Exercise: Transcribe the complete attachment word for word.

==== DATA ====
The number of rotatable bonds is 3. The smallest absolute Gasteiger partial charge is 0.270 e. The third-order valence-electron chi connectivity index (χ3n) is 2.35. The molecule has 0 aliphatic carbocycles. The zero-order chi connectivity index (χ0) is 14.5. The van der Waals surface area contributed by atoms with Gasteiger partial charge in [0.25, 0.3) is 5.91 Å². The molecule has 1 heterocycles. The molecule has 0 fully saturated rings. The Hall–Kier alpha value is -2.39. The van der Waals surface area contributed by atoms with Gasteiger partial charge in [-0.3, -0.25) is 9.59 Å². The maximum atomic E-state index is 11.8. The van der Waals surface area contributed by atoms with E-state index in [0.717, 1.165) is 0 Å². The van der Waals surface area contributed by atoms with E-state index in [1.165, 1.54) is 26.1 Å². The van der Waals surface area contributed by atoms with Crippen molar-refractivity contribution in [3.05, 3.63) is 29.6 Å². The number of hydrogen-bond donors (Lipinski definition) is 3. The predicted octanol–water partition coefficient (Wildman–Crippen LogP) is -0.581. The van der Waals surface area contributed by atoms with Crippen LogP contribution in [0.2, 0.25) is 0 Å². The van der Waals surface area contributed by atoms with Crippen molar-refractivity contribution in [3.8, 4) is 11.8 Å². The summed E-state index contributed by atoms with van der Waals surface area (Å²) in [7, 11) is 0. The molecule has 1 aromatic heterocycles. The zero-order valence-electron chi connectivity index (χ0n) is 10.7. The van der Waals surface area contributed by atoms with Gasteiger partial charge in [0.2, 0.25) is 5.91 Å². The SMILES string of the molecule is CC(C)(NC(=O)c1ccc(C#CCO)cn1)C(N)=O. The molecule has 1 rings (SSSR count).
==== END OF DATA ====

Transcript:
The number of rotatable bonds is 3. The smallest absolute Gasteiger partial charge is 0.270 e. The third-order valence-electron chi connectivity index (χ3n) is 2.35. The molecule has 0 aliphatic carbocycles. The zero-order chi connectivity index (χ0) is 14.5. The van der Waals surface area contributed by atoms with Gasteiger partial charge in [0.25, 0.3) is 5.91 Å². The molecule has 1 heterocycles. The molecule has 0 fully saturated rings. The Hall–Kier alpha value is -2.39. The van der Waals surface area contributed by atoms with Gasteiger partial charge in [-0.3, -0.25) is 9.59 Å². The maximum atomic E-state index is 11.8. The van der Waals surface area contributed by atoms with E-state index in [0.717, 1.165) is 0 Å². The van der Waals surface area contributed by atoms with E-state index in [1.165, 1.54) is 26.1 Å². The van der Waals surface area contributed by atoms with Crippen molar-refractivity contribution in [3.05, 3.63) is 29.6 Å². The number of hydrogen-bond donors (Lipinski definition) is 3. The predicted octanol–water partition coefficient (Wildman–Crippen LogP) is -0.581. The van der Waals surface area contributed by atoms with Crippen LogP contribution in [0.2, 0.25) is 0 Å². The van der Waals surface area contributed by atoms with Crippen molar-refractivity contribution in [3.8, 4) is 11.8 Å². The summed E-state index contributed by atoms with van der Waals surface area (Å²) in [7, 11) is 0. The molecule has 1 aromatic heterocycles. The zero-order valence-electron chi connectivity index (χ0n) is 10.7. The van der Waals surface area contributed by atoms with Gasteiger partial charge in [0.2, 0.25) is 5.91 Å². The SMILES string of the molecule is CC(C)(NC(=O)c1ccc(C#CCO)cn1)C(N)=O. The molecule has 1 rings (SSSR count).